— Know The Value Of The Car

You likely already know that a previously damaged car is worth less than one that has never been in an accident. But just how much lower is the value? Make sure that you know the proper value of the rebuilt vehicle so that you do not pay too much for it. Also, be aware that the resale value will continue to go down, and this means that you can expect to get less for it when you eventually want to sell the vehicle or perform a trade-in at some point down the road.

Research The Vehicle’s History

You already know the vehicle has been in an accident, but getting more details is often helpful. Use CarFax, Autocheck, or other vehicle history services to get a complete vehicle history report and find out what type of damage the vehicle sustained and who did the repairs. You might even be able to get the repair costs to help give you an idea of just how bad the damage was. This can also help identify potential odometer rollback issues, as those can be common on salvage and rebuilt cars.

Perform An Inspection

You will want to take a test drive in the vehicle to make sure that everything seems normal, but you really should do more than that. Take the car to a trusted mechanic and have a full inspection performed. Even though a state inspection had to be performed, the rules on those vary state to state. You want to have your mechanic take a closer look at the car and check it out to identify potential problems.

Should You Buy A Rebuilt Title Car?

This is a personal decision that you will have to make, and some potential buyers feel very strongly one way or the other. Some people would never buy a car with a rebuilt vehicle title, while others would have no issue with it. Rebuilt title cars are less expensive than new cars, so you could potentially save yourself a lot of money on the purchase. If you have no problems knowing that the vehicle was once totaled, go ahead and buy that car and enjoy it! Remember that your state’s Department of Motor Vehicles (DMV) has approved the repairs and determined that the vehicle is safe to operate!

The Bottom Line

A rebuilt title signifies that a car has suffered significant damage and was previously designated a salvage car. However, the necessary repairs have been completed, and the vehicle is once again safe to operate. Before buying one, however, remember that your insurance company might not cover the car, and you may not be able to get a car loan. As long as you are aware of the potential downsides, then you can ultimately save a ton of money by buying a car with a rebuilt title.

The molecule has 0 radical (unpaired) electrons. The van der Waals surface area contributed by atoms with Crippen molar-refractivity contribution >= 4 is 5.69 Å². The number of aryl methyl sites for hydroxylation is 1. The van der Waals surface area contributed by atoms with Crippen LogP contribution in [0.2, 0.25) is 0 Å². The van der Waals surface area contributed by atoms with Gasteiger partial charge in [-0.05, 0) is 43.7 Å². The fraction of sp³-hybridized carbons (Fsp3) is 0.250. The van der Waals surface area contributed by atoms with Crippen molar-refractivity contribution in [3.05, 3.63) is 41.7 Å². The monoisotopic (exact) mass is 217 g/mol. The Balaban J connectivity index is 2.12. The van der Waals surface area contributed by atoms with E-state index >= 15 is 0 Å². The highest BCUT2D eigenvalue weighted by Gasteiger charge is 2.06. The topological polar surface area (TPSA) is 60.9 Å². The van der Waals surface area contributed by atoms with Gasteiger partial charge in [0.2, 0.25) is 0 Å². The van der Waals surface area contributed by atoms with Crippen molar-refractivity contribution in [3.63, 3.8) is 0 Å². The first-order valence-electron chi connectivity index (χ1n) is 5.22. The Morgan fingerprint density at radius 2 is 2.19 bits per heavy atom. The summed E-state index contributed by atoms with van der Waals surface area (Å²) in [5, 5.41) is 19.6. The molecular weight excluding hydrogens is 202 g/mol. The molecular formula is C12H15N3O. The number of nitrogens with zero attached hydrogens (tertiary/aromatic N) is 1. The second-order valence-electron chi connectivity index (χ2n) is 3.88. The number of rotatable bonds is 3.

Frequently Asked Questions

What is the downside of a rebuilt title?

The downside of this title status is that the car was once totaled, and it has had significant repairs performed, which could lead to potential problems in the future with the vehicle. In addition, it can be more challenging to obtain insurance coverage or a loan for rebuilt title vehicles.

Can you insure a car with a rebuilt title?

The answer to this question differs on a case-by-case basis, and it depends on your specific state, insurance company, and the type of damage suffered by the vehicle. If you are looking at a car with a rebuilt title, you should call your insurance company with the details to determine whether you will obtain coverage.

Are rebuilt titles better than salvage?

Yes! Salvage title cars cannot be driven on the road, nor can they be purchased by the general public. Only licensed repair shops can buy these vehicles and perform repairs on them. Once they are repaired and pass a state inspection, then they will be issued a rebuilt title. Rebuilt cars can be driven like normal and bought and sold like a regular used car.

Is a rebuilt title a deal-breaker?

Not necessarily. As long as you do your homework and know the potential downsides of a rebuilt title, then you might decide to go ahead and purchase the vehicle. You can save a lot of money going this route, and if you plan to keep the car for an extended period of time, the lower resale value might not make much difference to you.